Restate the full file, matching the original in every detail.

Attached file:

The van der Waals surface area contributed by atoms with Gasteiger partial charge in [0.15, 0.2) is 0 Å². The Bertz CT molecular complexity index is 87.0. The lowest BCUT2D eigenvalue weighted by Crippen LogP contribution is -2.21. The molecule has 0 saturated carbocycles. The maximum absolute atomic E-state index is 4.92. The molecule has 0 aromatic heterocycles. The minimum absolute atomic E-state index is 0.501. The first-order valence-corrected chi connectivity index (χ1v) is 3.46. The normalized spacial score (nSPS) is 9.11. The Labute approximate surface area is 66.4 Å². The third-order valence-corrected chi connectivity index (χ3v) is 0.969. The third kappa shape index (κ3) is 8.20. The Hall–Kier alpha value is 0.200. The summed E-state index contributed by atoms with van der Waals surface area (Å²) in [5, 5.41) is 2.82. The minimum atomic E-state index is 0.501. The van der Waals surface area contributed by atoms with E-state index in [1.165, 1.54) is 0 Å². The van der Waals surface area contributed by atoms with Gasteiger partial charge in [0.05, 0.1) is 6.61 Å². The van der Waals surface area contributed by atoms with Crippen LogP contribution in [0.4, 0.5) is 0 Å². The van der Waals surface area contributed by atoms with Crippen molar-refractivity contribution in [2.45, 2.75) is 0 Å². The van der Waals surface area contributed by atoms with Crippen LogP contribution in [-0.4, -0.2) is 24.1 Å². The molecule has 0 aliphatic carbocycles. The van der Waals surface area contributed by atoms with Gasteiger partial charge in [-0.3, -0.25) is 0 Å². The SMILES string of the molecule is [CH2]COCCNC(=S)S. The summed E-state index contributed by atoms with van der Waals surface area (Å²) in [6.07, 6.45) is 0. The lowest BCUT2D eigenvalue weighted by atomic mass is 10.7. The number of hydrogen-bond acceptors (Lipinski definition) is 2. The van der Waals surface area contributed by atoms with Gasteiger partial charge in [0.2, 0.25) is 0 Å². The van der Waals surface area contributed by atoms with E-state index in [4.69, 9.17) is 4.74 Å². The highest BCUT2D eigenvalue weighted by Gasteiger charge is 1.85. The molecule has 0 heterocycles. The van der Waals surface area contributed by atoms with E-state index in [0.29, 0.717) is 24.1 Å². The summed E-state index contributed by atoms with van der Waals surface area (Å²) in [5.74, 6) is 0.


The van der Waals surface area contributed by atoms with Gasteiger partial charge in [0.15, 0.2) is 0 Å². The Bertz CT molecular complexity index is 87.0. The lowest BCUT2D eigenvalue weighted by Crippen LogP contribution is -2.21. The molecule has 0 saturated carbocycles. The maximum absolute atomic E-state index is 4.92. The molecule has 0 aromatic heterocycles. The minimum absolute atomic E-state index is 0.501. The first-order valence-corrected chi connectivity index (χ1v) is 3.46. The normalized spacial score (nSPS) is 9.11. The Labute approximate surface area is 66.4 Å². The third-order valence-corrected chi connectivity index (χ3v) is 0.969. The third kappa shape index (κ3) is 8.20. The Hall–Kier alpha value is 0.200. The summed E-state index contributed by atoms with van der Waals surface area (Å²) in [5, 5.41) is 2.82. The minimum atomic E-state index is 0.501. The van der Waals surface area contributed by atoms with E-state index in [1.165, 1.54) is 0 Å². The van der Waals surface area contributed by atoms with Gasteiger partial charge in [0.05, 0.1) is 6.61 Å². The van der Waals surface area contributed by atoms with Crippen LogP contribution in [0.4, 0.5) is 0 Å². The van der Waals surface area contributed by atoms with Crippen molar-refractivity contribution in [2.45, 2.75) is 0 Å². The van der Waals surface area contributed by atoms with Crippen LogP contribution in [-0.4, -0.2) is 24.1 Å². The molecule has 0 aliphatic carbocycles. The van der Waals surface area contributed by atoms with Gasteiger partial charge in [-0.3, -0.25) is 0 Å². The SMILES string of the molecule is [CH2]COCCNC(=S)S. The summed E-state index contributed by atoms with van der Waals surface area (Å²) in [6.07, 6.45) is 0. The lowest BCUT2D eigenvalue weighted by atomic mass is 10.7. The number of hydrogen-bond acceptors (Lipinski definition) is 2. The van der Waals surface area contributed by atoms with Gasteiger partial charge in [0.2, 0.25) is 0 Å². The van der Waals surface area contributed by atoms with E-state index in [4.69, 9.17) is 4.74 Å². The highest BCUT2D eigenvalue weighted by Gasteiger charge is 1.85. The molecule has 0 heterocycles. The van der Waals surface area contributed by atoms with E-state index in [0.29, 0.717) is 24.1 Å². The summed E-state index contributed by atoms with van der Waals surface area (Å²) in [5.74, 6) is 0.